1.B.45 The Treponema Porin (T-Por) Family
Treponema pallidum and T. denticola each possesses an outer membrane protein that is probably a porin. The protein in T. pallidum is TP0453 and is 287 aas. This protein, when inserted into artificial bilayers, confers enhanced permeability to the membrane (Hazlett et al., 2005). The authors suggested that this protein lacks extensive β-sheet structure and that it is a lipoprotein with an amphipathic polypeptide containing multiple membrane inserting, amphipathic α-helices. Insertion of the non-lipidated protein into artificial membranes resulted in bilayer destabilization and enhanced permeability. TP0453 is probably a novel type of bacterial outer membrane protein which may render the T. pallidum outer membrane permeable to nutrients while remaining inaccessible to antibody (Hazlett et al. 2005).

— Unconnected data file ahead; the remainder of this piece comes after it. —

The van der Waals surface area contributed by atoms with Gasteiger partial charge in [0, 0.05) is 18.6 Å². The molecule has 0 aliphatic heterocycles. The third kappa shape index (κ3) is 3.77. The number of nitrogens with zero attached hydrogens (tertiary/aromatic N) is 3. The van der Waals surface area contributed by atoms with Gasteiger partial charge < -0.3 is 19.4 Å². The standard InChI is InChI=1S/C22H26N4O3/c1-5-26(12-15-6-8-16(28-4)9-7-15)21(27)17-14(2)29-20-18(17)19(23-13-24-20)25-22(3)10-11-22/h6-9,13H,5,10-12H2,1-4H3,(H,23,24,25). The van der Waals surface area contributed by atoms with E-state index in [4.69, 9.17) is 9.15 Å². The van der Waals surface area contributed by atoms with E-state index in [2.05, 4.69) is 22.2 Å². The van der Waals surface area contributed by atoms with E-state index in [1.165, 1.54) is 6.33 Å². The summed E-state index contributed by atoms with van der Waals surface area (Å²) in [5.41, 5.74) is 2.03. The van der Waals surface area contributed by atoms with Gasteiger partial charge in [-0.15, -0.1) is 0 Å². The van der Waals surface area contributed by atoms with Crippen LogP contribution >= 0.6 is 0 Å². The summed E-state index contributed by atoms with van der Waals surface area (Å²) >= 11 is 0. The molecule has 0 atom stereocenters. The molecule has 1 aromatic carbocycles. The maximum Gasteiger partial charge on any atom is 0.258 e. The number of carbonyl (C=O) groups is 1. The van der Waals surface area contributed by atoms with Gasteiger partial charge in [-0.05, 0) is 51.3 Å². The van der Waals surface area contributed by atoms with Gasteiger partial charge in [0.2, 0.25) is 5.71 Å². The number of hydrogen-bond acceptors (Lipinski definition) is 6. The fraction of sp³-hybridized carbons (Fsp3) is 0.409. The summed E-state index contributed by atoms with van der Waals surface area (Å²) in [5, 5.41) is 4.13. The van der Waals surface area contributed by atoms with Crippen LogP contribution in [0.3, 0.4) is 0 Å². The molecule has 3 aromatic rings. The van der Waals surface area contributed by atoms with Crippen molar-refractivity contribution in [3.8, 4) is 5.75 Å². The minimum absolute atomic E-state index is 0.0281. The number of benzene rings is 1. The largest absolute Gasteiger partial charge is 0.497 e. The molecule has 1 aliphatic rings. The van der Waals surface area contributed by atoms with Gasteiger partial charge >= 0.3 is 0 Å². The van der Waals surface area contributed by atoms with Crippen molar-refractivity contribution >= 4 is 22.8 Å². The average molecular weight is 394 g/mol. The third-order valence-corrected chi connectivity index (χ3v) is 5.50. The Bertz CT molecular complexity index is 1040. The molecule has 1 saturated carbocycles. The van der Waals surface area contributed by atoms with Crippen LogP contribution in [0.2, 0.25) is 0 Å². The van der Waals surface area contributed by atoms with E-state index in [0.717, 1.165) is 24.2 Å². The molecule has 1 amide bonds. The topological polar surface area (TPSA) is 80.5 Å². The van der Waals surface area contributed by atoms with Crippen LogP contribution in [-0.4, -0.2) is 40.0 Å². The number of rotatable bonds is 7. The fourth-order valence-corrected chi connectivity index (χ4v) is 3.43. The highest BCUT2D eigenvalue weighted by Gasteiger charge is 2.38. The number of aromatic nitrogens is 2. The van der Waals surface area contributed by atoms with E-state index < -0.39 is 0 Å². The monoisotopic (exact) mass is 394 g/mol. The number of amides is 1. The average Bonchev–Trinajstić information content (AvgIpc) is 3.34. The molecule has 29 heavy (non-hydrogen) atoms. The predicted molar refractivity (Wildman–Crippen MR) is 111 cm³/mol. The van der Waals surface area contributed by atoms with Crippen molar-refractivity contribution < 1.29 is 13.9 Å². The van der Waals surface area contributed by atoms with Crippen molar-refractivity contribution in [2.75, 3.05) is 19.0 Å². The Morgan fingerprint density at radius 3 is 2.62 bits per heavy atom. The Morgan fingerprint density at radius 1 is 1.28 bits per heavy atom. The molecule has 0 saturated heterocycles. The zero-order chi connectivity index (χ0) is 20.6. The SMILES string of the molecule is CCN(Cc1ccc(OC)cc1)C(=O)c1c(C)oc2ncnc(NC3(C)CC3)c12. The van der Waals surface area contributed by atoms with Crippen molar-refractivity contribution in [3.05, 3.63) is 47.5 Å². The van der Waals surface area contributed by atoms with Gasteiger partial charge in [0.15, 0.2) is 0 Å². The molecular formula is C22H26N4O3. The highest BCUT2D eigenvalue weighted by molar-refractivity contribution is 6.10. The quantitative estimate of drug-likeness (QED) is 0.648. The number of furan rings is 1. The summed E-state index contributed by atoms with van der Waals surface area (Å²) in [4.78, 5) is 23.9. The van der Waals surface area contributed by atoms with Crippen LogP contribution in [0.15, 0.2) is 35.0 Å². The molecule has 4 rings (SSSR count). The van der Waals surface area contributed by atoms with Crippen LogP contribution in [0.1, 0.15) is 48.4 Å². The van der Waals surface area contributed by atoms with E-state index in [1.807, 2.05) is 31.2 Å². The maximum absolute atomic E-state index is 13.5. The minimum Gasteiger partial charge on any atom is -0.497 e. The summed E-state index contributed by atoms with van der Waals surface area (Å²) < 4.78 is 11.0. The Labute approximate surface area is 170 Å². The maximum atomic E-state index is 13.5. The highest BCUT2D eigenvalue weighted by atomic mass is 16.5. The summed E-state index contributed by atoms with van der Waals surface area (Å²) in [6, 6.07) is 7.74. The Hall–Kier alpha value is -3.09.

More recently, the 3-d structure of TP0453 has been solved (3K8G - J; Luthra et al. 2011). TP0453, the only lipoprotein associated with the inner leaflet of the Tp OM. Whereas polypeptides of other treponemal lipoproteins are hydrophilic, non-lipidated TP0453 can integrate into membranes, a property attributed to its multiple amphipathic helices (AHs). Membrane integration was found to increase membrane permeability, suggesting it is a porin. The crystal structure consists of an α/β/α-fold and includes five stably folded AHs. In high concentrations of detergent, TP0453 transitions from a closed to open conformation by lateral movement of two groups of AHs, exposing a large hydrophobic cavity. Two adjacent AHs are critical for membrane sensing/integration. TP0453 increased efflux of fluorophore only at acidic pH. One AH critical for membrane sensing/insertion also forms a dimeric interface. Based in part on structural dynamics and comparison with Mycobacterium tuberculosis lipoproteins LprG and LppX, TP0453 probably functions as a carrier of lipids, glycolipids, and/or derivatives during OM biogenesis (Luthra et al. 2011).